ate layers and boots for the weather, hats and gloves for the extremities, binoculars, cameras and any bird, track and plant field guide books they might have. Snowshoes are advised. Wrap up time will be approximately 3 p.m. (MST). Libby Hostel Base Camp can provide accommodations if needed. Check libbyhostelbasecampairbnb.com for availability. If the Libby Hostel is full, mention the class at the Venture or Country inns for a small discount rate. The outdoor educational program is designed as a COVID-19 aware outdoor experience with appropriate social distancing. For more information and to register email firstname.lastname@example.org or call 406291-2154.
ARTS & CULTURE
Sew far, so good By Lyndsie Kiebert Reader Staff
There is comfort in collecting skills from days of yore. In a world that’s constantly hurtling toward the next advancement, knowing how to make things and fix them when they’re damaged is becoming increasingly rare. So when a neighbor offered to give me a sewing machine she no longer used, I didn’t hesitate to accept. Before someone gets their homemade panties in a bunch about me categorizing mechanical sewing as an old-timey skill, it must be understood that while sewing used to be a necessary art in most households — even taught in home economics at school — that isn’t the case anymore, and certainly not during my lifetime. In my experience, people in their 20s who know how to sew were either lucky enough to catch the tail-end of fully funded home ec classes, or independently sought out sewing lessons from a family member or friend. Me? I can count on one hand how many times I’ve used a sewing machine. I envy people who are capable of making beautiful
quilts, designing their own clothing or whipping up a random curtain on a Sunday afternoon. When the pandemic started, the matriarchs who surround me started churning out adorable cloth masks in varying styles and patterns, doing their part to combat the virus. One of these matriarchs is Karen, my neighbor and lifelong friend. Along with the sewing machine, I accepted the customary lesson on how to use it, seated at her kitchen table surrounded by scraps of practice fabric. I had never been so intimidated by such an unassuming machine before; the 1980s Viking presented an array of knobs and levers that I had yet to master. I recognized one thing, though: the Husqvarna logo, bringing to mind a machine with which I am only mildly more proficient — a chainsaw. Karen helped me navigate through a few basic sewing techniques, showing me how to thread the needle and select different stitch lengths. I headed home with my shockingly heavy Husqvarna Viking sewing machine in hand, along with a box of thread and a small notebook for jotting down all my troubleshooting. I had no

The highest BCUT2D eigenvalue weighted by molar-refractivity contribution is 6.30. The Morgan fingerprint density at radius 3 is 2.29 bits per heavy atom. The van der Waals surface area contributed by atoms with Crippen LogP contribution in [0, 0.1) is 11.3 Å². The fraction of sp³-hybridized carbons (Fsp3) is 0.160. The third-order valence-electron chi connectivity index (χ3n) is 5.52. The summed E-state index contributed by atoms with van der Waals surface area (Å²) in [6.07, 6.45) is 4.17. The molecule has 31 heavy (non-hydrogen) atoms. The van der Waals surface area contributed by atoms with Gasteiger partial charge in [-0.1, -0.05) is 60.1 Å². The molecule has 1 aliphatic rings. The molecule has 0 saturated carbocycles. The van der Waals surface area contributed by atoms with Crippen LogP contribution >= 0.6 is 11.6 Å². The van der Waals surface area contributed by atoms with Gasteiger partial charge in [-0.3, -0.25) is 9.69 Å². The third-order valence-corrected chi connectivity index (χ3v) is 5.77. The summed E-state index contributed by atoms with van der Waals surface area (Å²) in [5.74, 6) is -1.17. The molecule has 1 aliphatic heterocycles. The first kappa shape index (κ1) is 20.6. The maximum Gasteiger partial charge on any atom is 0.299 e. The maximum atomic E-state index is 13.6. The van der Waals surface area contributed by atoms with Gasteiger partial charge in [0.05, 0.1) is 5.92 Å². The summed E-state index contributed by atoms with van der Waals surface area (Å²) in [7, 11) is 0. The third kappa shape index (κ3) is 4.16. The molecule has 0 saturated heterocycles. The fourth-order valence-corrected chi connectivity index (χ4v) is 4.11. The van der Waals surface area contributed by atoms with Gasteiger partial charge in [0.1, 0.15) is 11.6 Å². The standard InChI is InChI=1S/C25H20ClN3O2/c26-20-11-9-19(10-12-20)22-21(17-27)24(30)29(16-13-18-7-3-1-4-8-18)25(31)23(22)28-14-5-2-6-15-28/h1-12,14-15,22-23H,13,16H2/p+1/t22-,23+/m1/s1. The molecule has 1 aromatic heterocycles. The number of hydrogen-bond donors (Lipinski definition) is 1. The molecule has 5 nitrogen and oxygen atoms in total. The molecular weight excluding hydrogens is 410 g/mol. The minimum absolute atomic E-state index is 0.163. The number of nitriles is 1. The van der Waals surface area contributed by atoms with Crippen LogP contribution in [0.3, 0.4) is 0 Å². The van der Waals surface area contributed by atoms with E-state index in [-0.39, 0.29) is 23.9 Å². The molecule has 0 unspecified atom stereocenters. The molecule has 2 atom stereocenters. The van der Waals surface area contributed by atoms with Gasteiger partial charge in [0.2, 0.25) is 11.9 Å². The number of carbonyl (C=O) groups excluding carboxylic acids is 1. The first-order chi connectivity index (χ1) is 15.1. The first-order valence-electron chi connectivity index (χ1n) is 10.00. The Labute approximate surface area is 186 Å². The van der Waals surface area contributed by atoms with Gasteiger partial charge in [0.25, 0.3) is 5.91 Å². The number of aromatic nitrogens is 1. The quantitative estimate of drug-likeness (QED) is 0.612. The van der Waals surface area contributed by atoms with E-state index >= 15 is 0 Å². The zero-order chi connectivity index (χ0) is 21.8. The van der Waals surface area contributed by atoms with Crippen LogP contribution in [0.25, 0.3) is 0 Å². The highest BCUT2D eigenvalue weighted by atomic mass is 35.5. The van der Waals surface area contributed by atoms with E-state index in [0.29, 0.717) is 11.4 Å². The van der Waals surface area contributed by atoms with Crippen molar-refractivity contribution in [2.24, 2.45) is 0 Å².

doubt there would be plenty to write about. I brought the machine home just before Christmas, and decided this week it was time to tackle some mending. This was my main motivation for accepting Karen’s offer — my fiancé, Alex, will find a way to tear holes through every piece of clothing he owns, particularly thick Carhartt work pants. I set the machine up at my dining room table and resolved to tackle something a little less high-stakes: long johns with a torn waistband and a sizable hole in the crotch. I stitched a single, jagged run along the waistband, and wanted to put the machine in reverse to go back over it. After searching the machine for 10 minutes for a reverse knob or lever, I called Karen. “I can’t picture it,” she said after a long pause. “I’ll be there soon.” Within minutes, she came to my rescue. She made an entry in the troubleshooting notebook in her beautiful script handwriting to remind me where to find the reverse button next time. I finished up the long johns after her short visit, and took in my handy work. I used light blue thread on black fabric, and decid-
‘A golden place’
By Lyndsie Kiebert Reader Staff